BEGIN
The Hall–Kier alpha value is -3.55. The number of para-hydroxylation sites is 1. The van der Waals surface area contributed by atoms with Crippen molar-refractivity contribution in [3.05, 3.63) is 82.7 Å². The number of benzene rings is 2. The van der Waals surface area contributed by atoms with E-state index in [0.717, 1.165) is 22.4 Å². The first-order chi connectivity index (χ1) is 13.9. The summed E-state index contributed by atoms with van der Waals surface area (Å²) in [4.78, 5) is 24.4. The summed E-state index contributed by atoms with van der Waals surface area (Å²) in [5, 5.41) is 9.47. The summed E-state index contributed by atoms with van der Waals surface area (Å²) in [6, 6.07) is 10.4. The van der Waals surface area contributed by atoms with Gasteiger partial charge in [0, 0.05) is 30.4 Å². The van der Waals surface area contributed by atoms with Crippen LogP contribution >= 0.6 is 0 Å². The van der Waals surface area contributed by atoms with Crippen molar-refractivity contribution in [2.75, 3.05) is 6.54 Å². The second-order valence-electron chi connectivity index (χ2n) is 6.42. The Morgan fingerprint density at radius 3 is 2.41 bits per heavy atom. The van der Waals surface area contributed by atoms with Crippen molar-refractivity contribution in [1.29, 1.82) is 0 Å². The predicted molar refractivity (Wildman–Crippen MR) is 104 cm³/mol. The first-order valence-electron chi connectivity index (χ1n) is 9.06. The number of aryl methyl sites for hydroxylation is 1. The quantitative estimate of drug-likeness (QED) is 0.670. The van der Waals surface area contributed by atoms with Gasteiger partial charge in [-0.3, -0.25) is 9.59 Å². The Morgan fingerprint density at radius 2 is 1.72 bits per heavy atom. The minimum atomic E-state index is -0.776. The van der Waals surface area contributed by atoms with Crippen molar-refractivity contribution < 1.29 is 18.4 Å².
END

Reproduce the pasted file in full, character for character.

The Hall–Kier alpha value is -3.55. The number of para-hydroxylation sites is 1. The van der Waals surface area contributed by atoms with Crippen molar-refractivity contribution in [3.05, 3.63) is 82.7 Å². The number of benzene rings is 2. The van der Waals surface area contributed by atoms with E-state index in [0.717, 1.165) is 22.4 Å². The first-order chi connectivity index (χ1) is 13.9. The summed E-state index contributed by atoms with van der Waals surface area (Å²) in [4.78, 5) is 24.4. The summed E-state index contributed by atoms with van der Waals surface area (Å²) in [5, 5.41) is 9.47. The summed E-state index contributed by atoms with van der Waals surface area (Å²) in [6, 6.07) is 10.4. The van der Waals surface area contributed by atoms with Gasteiger partial charge in [0, 0.05) is 30.4 Å². The van der Waals surface area contributed by atoms with Crippen LogP contribution >= 0.6 is 0 Å². The van der Waals surface area contributed by atoms with Crippen molar-refractivity contribution in [2.75, 3.05) is 6.54 Å². The second-order valence-electron chi connectivity index (χ2n) is 6.42. The Morgan fingerprint density at radius 3 is 2.41 bits per heavy atom. The van der Waals surface area contributed by atoms with Crippen molar-refractivity contribution in [1.29, 1.82) is 0 Å². The predicted molar refractivity (Wildman–Crippen MR) is 104 cm³/mol. The first-order valence-electron chi connectivity index (χ1n) is 9.06. The number of aryl methyl sites for hydroxylation is 1. The quantitative estimate of drug-likeness (QED) is 0.670. The van der Waals surface area contributed by atoms with Gasteiger partial charge in [-0.3, -0.25) is 9.59 Å². The Morgan fingerprint density at radius 2 is 1.72 bits per heavy atom. The minimum atomic E-state index is -0.776. The van der Waals surface area contributed by atoms with Crippen molar-refractivity contribution < 1.29 is 18.4 Å².